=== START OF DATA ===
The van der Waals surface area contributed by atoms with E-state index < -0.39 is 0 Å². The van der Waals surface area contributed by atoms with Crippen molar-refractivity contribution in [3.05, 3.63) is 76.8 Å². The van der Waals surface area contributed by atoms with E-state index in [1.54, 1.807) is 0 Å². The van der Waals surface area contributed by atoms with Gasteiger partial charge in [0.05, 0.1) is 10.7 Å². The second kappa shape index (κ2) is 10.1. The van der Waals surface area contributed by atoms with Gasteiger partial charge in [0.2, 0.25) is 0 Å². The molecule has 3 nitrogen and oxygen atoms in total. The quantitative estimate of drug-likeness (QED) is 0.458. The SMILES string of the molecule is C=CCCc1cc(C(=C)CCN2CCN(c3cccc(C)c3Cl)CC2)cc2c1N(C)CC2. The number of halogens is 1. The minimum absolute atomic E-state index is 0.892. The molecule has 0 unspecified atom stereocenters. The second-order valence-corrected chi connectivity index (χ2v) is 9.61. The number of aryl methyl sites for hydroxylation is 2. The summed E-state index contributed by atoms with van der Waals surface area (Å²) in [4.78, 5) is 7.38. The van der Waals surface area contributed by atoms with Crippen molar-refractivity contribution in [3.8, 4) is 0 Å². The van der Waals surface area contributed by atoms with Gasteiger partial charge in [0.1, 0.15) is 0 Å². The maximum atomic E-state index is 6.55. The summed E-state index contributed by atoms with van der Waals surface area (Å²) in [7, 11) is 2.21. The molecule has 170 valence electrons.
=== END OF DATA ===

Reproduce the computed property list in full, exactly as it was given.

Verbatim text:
The van der Waals surface area contributed by atoms with E-state index < -0.39 is 0 Å². The van der Waals surface area contributed by atoms with Crippen molar-refractivity contribution in [3.05, 3.63) is 76.8 Å². The van der Waals surface area contributed by atoms with E-state index in [1.54, 1.807) is 0 Å². The van der Waals surface area contributed by atoms with Gasteiger partial charge in [0.05, 0.1) is 10.7 Å². The second kappa shape index (κ2) is 10.1. The van der Waals surface area contributed by atoms with Gasteiger partial charge in [0.2, 0.25) is 0 Å². The molecule has 3 nitrogen and oxygen atoms in total. The quantitative estimate of drug-likeness (QED) is 0.458. The SMILES string of the molecule is C=CCCc1cc(C(=C)CCN2CCN(c3cccc(C)c3Cl)CC2)cc2c1N(C)CC2. The number of halogens is 1. The minimum absolute atomic E-state index is 0.892. The molecule has 0 unspecified atom stereocenters. The second-order valence-corrected chi connectivity index (χ2v) is 9.61. The number of aryl methyl sites for hydroxylation is 2. The summed E-state index contributed by atoms with van der Waals surface area (Å²) in [4.78, 5) is 7.38. The van der Waals surface area contributed by atoms with Crippen molar-refractivity contribution in [3.8, 4) is 0 Å². The van der Waals surface area contributed by atoms with Gasteiger partial charge in [0.1, 0.15) is 0 Å². The maximum atomic E-state index is 6.55. The summed E-state index contributed by atoms with van der Waals surface area (Å²) in [7, 11) is 2.21. The molecule has 170 valence electrons.